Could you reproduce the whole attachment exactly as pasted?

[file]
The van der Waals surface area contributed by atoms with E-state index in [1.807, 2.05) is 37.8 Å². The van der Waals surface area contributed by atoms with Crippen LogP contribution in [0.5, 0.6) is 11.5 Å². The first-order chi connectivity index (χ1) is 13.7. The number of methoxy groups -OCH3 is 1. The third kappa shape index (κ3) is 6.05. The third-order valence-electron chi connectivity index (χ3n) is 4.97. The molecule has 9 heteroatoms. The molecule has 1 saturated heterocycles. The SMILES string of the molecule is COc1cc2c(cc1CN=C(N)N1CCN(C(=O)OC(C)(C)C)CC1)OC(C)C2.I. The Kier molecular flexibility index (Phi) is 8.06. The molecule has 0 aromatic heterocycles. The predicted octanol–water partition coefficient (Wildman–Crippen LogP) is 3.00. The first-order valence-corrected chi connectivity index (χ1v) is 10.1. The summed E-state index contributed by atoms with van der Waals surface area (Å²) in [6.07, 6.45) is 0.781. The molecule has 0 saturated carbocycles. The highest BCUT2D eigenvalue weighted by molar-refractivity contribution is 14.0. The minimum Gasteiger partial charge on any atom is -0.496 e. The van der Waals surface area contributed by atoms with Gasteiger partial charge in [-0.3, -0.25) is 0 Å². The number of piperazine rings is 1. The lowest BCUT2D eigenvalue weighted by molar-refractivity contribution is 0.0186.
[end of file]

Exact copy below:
The van der Waals surface area contributed by atoms with E-state index in [1.807, 2.05) is 37.8 Å². The van der Waals surface area contributed by atoms with Crippen LogP contribution in [0.5, 0.6) is 11.5 Å². The first-order chi connectivity index (χ1) is 13.7. The number of methoxy groups -OCH3 is 1. The third kappa shape index (κ3) is 6.05. The third-order valence-electron chi connectivity index (χ3n) is 4.97. The molecule has 9 heteroatoms. The molecule has 1 saturated heterocycles. The SMILES string of the molecule is COc1cc2c(cc1CN=C(N)N1CCN(C(=O)OC(C)(C)C)CC1)OC(C)C2.I. The Kier molecular flexibility index (Phi) is 8.06. The molecule has 0 aromatic heterocycles. The predicted octanol–water partition coefficient (Wildman–Crippen LogP) is 3.00. The first-order valence-corrected chi connectivity index (χ1v) is 10.1. The summed E-state index contributed by atoms with van der Waals surface area (Å²) in [6.07, 6.45) is 0.781. The molecule has 0 saturated carbocycles. The highest BCUT2D eigenvalue weighted by molar-refractivity contribution is 14.0. The minimum Gasteiger partial charge on any atom is -0.496 e. The van der Waals surface area contributed by atoms with Gasteiger partial charge in [-0.3, -0.25) is 0 Å². The number of piperazine rings is 1. The lowest BCUT2D eigenvalue weighted by molar-refractivity contribution is 0.0186.